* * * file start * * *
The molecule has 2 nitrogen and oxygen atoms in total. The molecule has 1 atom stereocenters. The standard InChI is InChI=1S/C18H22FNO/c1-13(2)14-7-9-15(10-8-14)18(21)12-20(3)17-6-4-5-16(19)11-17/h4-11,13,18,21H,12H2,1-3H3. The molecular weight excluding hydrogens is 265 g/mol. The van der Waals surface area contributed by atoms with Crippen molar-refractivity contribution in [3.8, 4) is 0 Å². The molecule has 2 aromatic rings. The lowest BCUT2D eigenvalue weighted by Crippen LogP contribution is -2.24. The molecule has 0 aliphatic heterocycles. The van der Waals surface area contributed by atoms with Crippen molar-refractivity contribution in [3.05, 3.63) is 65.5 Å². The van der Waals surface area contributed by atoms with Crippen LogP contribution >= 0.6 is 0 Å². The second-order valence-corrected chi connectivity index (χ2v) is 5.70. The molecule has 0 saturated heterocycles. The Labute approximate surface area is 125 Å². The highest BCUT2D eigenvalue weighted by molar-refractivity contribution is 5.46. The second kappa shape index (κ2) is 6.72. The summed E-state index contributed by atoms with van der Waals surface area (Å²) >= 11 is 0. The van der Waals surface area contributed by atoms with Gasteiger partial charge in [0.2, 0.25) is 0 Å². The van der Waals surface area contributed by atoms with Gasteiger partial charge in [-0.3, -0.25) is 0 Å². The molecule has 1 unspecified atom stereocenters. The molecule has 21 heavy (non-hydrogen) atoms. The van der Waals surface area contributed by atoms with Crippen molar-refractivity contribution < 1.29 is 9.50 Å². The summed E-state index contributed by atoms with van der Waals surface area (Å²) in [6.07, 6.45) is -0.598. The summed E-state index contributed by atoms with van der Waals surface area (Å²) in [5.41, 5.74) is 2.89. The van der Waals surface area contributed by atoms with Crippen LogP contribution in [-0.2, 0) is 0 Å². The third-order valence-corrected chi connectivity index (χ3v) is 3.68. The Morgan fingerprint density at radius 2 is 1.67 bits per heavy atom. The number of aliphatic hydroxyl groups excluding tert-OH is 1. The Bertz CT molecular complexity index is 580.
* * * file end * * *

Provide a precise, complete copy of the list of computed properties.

The molecule has 2 nitrogen and oxygen atoms in total. The molecule has 1 atom stereocenters. The standard InChI is InChI=1S/C18H22FNO/c1-13(2)14-7-9-15(10-8-14)18(21)12-20(3)17-6-4-5-16(19)11-17/h4-11,13,18,21H,12H2,1-3H3. The molecular weight excluding hydrogens is 265 g/mol. The van der Waals surface area contributed by atoms with Crippen molar-refractivity contribution in [3.8, 4) is 0 Å². The molecule has 2 aromatic rings. The lowest BCUT2D eigenvalue weighted by Crippen LogP contribution is -2.24. The molecule has 0 aliphatic heterocycles. The van der Waals surface area contributed by atoms with Crippen molar-refractivity contribution in [3.05, 3.63) is 65.5 Å². The van der Waals surface area contributed by atoms with Crippen LogP contribution >= 0.6 is 0 Å². The second-order valence-corrected chi connectivity index (χ2v) is 5.70. The molecule has 0 saturated heterocycles. The Labute approximate surface area is 125 Å². The highest BCUT2D eigenvalue weighted by molar-refractivity contribution is 5.46. The second kappa shape index (κ2) is 6.72. The summed E-state index contributed by atoms with van der Waals surface area (Å²) >= 11 is 0. The van der Waals surface area contributed by atoms with Gasteiger partial charge in [0.2, 0.25) is 0 Å². The van der Waals surface area contributed by atoms with Gasteiger partial charge in [-0.3, -0.25) is 0 Å². The molecule has 1 unspecified atom stereocenters. The molecule has 21 heavy (non-hydrogen) atoms. The van der Waals surface area contributed by atoms with Crippen molar-refractivity contribution < 1.29 is 9.50 Å². The summed E-state index contributed by atoms with van der Waals surface area (Å²) in [6.07, 6.45) is -0.598. The summed E-state index contributed by atoms with van der Waals surface area (Å²) in [5.41, 5.74) is 2.89. The van der Waals surface area contributed by atoms with Crippen LogP contribution in [-0.2, 0) is 0 Å². The third-order valence-corrected chi connectivity index (χ3v) is 3.68. The Morgan fingerprint density at radius 2 is 1.67 bits per heavy atom. The number of aliphatic hydroxyl groups excluding tert-OH is 1. The Bertz CT molecular complexity index is 580.